How to plan your multimedia story
An online multimedia story is a combination of video, text, photos, audio, graphics and interactive elements where each aspect complements the others. It allows a reporter to draw on the strength of each medium to tell a more compelling story.
But making a multimedia story really shine requires forethought and planning. Even before going out to report, journalists need to think about how they’re going to approach the story, when they’re going to use video, text, sound or photos, and then tie everything together to create a cohesive package. onMedia’s Kyle James has tips on doing the prep work to make sure your multimedia story is a success.
Playing to their strengths
Really good multimedia storytelling is more than just posting a video or a graph alongside a text story on a website. It’s about taking advantage of the characteristics of each medium to present the different aspects of your story in the most engaging way.
I find it’s best to sit down at the very beginning and divide the contents of the story among the different media. I ask myself: “Would this aspect work best as a short video, or should I take pictures or maybe write a couple of paragraphs?”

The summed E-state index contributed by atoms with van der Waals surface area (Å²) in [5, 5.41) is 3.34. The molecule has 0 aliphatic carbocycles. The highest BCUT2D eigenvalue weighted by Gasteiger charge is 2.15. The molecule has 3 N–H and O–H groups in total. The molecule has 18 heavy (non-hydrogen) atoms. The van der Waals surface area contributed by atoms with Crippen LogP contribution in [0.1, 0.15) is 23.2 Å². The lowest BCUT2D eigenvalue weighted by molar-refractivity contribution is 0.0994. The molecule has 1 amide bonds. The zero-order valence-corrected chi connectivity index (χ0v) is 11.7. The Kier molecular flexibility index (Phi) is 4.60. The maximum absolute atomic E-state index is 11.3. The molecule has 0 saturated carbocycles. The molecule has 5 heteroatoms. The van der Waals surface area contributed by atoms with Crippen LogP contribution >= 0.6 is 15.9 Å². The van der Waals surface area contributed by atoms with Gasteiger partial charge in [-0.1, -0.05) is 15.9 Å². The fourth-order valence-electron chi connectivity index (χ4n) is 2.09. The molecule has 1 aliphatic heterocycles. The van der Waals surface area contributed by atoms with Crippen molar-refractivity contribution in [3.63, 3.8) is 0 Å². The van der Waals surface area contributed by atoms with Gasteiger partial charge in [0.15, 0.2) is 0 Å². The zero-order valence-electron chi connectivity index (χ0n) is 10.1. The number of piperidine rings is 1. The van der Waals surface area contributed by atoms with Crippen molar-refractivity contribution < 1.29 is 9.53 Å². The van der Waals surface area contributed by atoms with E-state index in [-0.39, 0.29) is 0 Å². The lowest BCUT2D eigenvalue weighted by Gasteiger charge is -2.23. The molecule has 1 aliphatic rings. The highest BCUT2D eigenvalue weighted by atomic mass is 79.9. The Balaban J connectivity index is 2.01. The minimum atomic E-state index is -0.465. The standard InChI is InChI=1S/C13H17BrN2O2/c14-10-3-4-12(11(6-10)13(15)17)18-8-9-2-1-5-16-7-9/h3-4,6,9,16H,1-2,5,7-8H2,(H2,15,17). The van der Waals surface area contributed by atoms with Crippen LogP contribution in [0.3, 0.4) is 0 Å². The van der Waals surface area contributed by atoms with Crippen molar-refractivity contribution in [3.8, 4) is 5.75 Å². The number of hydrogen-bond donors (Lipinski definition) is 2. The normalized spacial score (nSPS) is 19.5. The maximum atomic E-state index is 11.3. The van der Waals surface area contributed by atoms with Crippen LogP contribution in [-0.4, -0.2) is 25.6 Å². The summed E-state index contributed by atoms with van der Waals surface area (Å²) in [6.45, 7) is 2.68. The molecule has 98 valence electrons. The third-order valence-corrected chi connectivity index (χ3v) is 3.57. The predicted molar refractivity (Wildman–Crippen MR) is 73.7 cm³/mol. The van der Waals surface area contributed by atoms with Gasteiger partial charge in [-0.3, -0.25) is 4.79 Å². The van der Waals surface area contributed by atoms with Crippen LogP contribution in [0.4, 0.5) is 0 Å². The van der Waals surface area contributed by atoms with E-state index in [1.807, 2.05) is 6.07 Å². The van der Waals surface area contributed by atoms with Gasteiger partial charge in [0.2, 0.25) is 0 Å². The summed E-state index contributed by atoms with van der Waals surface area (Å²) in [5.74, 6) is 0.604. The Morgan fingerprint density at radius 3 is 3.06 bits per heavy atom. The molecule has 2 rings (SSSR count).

When I’m breaking things down, here’s what I keep in mind:
Video: Best for action and movement, shows what is happening (a protest, a fire, a person cooking, a dance performance). Can capture emotion well and good for strong quotes (eyewitness to a significant event, person recalling a tragedy). Video really draws people in.
Pictures: Good for capturing a specific, important moment, especially if it’s emotional (a reunion of long-lost siblings, soldier returning from war). Photos are good for showing places, environments and things that don’t move (buildings, landscapes). People can study pictures, unlike with video. That old cliché “a picture is worth a thousand words” still rings true in many instances.
Audio: Conveys emotions, feelings. The voices of experts can give your story credibility. Background (ambient) sound, especially if combined with pictures, can give a good sense of place. Audio works best when combined with pictures or video.
Graphics: These work well providing complex information in easy-to-understand ways. Stories with lots of numbers and statistics can benefit from graphs, showing trends or relationships (clothing exports over the last decade, wage growth). Diagrams can show how things work or how something came about (where floodwaters reached, how the bridge collapsed). Maps show where the story unfolded and can be layered with interactive elements.
Text: The written word works well for abstract, complicated aspects of a story. It’s the place to provide background and analysis, as well as headlines and photo captions. Many multimedia producers save text for the information that can’t be conveyed with video, audio, pictures or graphics.
If we’ve got video of an event, why would we simply describe it with text? Video’s power is showing action, so we should use it. Pictures of people overtaken by powerful emotions or recordings of their voices talking about their experiences are going to be very compelling. Yet an opinion piece on a policy or development or an analysis what has been learned in the wake of an accident might best be suited for text.
Writing it down